I Speak for The Trees

by Dave on July 4, 2009

As first seen in Coastal Sussex Weekly, June 11, 2009:

by Eric Wahl

Consider these statistics listed by the Arbor Day Foundation (www.arborday.org):

“The net cooling effect of a young, healthy tree is equivalent to ten room-size air conditioners operating 20 hours a day.”—U.S. Department of Agriculture

“Landscaping can reduce air conditioning costs by up to 50 percent, by shading the windows and walls of a home.” — American Public Power Association

“If you plant a tree today on the west side of your home, in 5 years your energy bills should be 3% less. In 15 years the savings will be nearly 12%.” —Dr. E. Greg McPherson, Center for Urban Forest Research

“A mature tree can often have an appraised value of between $1,000 and $10,000.” —Council of Tree and Landscape Appraisers

“In one study, 83% of realtors believe that mature trees have a “strong or moderate impact” on the salability of homes listed for under $150,000; on homes over $250,000, this perception increases to 98%.” —Arbor National Mortgage & American Forests

“Landscaping, especially with trees, can increase property values as much as 20 percent.”—Management Information Services/ICMA

“One acre of forest absorbs six tons of carbon dioxide and puts out four tons of oxygen. This is enough to meet the annual needs of 18 people.”—U.S. Department of Agriculture

“There are about 60-to 200- million spaces along our city streets where trees could be planted. This translates to the potential to absorb 33 million more tons of CO2 every year, and saving $4 billion in energy costs.”—National Wildlife Federation

“Trees properly placed around buildings can reduce air conditioning needs by 30 percent and can save 20 – 50 percent in energy used for heating.”—USDA Forest Service

That some serious savings potential!

Travelling throughout Sussex County and observing its rate of growth, I’ve noticed one big similarity in many new developments…little to no landscaping.  Oftentimes, landscaping takes a backseat when it comes to building or buying a new home.  It’s the last thing to get done and first thing to get cut when budgets overrun, not to mention that most new home packages don’t even include landscaping. I hope we can change
this, especially after reading about all the benefits that a properly landscaped home can provide.

Let’s go over a few guidelines that will help you realize the above benefits:

1. Plant an evergreen windbreak in the northwest area of your yard.  During the cold winter months, most weather systems approach us from the northwest, travelling down from Canada, bringing the nip of Jack Frost with them.  By having a natural windbreak in this location, the bitter winds can be diminished before they touch the home and help reduce heating costs.  Use native evergreen trees such as Loblolly Pine (fast growing), White Atlantic Cedar (likes wet locations), and American Holly (the Delaware State Tree).  Other choices like spruces, firs, and additional pines could be used as well; just make sure that they’re not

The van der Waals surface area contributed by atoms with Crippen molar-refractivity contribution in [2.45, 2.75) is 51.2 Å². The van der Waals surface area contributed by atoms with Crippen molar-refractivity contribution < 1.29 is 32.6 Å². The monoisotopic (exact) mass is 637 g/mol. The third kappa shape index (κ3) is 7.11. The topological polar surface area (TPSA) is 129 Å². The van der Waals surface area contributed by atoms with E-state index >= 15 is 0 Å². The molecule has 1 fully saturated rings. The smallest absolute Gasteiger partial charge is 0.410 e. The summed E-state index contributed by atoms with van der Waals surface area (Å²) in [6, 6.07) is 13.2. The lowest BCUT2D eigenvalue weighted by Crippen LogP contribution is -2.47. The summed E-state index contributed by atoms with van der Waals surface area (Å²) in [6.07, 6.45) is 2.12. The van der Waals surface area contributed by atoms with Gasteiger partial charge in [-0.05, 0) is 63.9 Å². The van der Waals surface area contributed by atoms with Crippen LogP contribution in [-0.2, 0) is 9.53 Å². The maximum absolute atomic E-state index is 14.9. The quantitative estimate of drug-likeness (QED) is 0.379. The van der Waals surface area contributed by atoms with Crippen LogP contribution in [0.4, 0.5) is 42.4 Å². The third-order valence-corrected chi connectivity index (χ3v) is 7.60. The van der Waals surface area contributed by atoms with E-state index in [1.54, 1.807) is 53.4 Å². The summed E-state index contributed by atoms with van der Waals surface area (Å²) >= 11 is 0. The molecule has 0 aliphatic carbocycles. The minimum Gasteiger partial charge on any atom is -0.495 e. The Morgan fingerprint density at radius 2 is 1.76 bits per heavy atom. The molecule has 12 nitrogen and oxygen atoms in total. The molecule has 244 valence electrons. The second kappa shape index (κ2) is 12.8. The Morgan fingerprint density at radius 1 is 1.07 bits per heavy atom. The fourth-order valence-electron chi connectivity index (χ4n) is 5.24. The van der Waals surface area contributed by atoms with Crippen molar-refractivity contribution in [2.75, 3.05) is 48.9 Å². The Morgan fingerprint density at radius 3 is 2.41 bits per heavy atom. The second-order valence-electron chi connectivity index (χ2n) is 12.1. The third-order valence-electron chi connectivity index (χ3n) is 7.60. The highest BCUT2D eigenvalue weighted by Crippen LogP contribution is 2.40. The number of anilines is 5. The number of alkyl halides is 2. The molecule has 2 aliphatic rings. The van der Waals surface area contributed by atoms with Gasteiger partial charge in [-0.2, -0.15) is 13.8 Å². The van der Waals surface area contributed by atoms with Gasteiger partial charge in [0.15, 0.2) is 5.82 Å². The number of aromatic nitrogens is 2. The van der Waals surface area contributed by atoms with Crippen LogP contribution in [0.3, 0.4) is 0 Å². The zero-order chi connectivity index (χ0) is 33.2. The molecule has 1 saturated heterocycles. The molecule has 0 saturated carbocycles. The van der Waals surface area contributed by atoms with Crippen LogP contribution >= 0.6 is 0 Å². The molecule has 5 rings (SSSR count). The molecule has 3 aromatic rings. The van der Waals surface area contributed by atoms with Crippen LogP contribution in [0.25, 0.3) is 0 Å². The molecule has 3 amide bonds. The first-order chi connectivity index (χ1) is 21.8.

I SPEAK FOR THE TREES (continued from page 13)

invasive and are suitable to the soil conditions in your area.

2. Plant deciduous trees in the southwest area of your yard.  Deciduous trees are amazing, providing year round interest along with their benefits.  As the sun beats down in the summer months, deciduous trees on the south facing side of your home will provide valuable shade and lower your cooling costs.  And conversely, after they lose their foliage in autumn, the sun’s rays are allowed to pass through their branches and help in heating your home during the winter months.  Be careful in selecting the type of tree and its location: smaller to medium size trees should be no closer than 10 feet from your home, larger trees and trees with extensive root systems should be placed further away so as not to interfere with your foundation.  (Did you know that a tree’s root system usually extends underground just as far from the trunk as do the branches above?)

3. Plant trees near your hardscape areas.  All hardscape areas exposed to the sun absorb its heat, and the darker the material the hotter is gets.  After the sun goes down, this heat is slowly released and actually raises the temperature directly around these areas (known as the heat island effect).  By providing shade over your paved areas, such as patios and driveways, the temperature around your home can be lowered thereby helping to reduce cooling costs.  The heat island effect is one reason why street trees and parking lot landscaping is so important today.  By planning ahead and planting trees along roadways and throughout parking lots, the heat island effect can be reduced, not to mention making our journeys outside the home more enjoyable.

I hope that everyone reading this recognizes the importance of trees in our environment.  With all the benefits they have to offer and the savings they can provide, go and plant a tree today!

PS. Gold Star for those who know where the article’s title comes from – one of the most influential books I read as child and relevant today just as it was more then 30 years ago.

Eric Wahl is a landscape architect with Element Design Group in Lewes.

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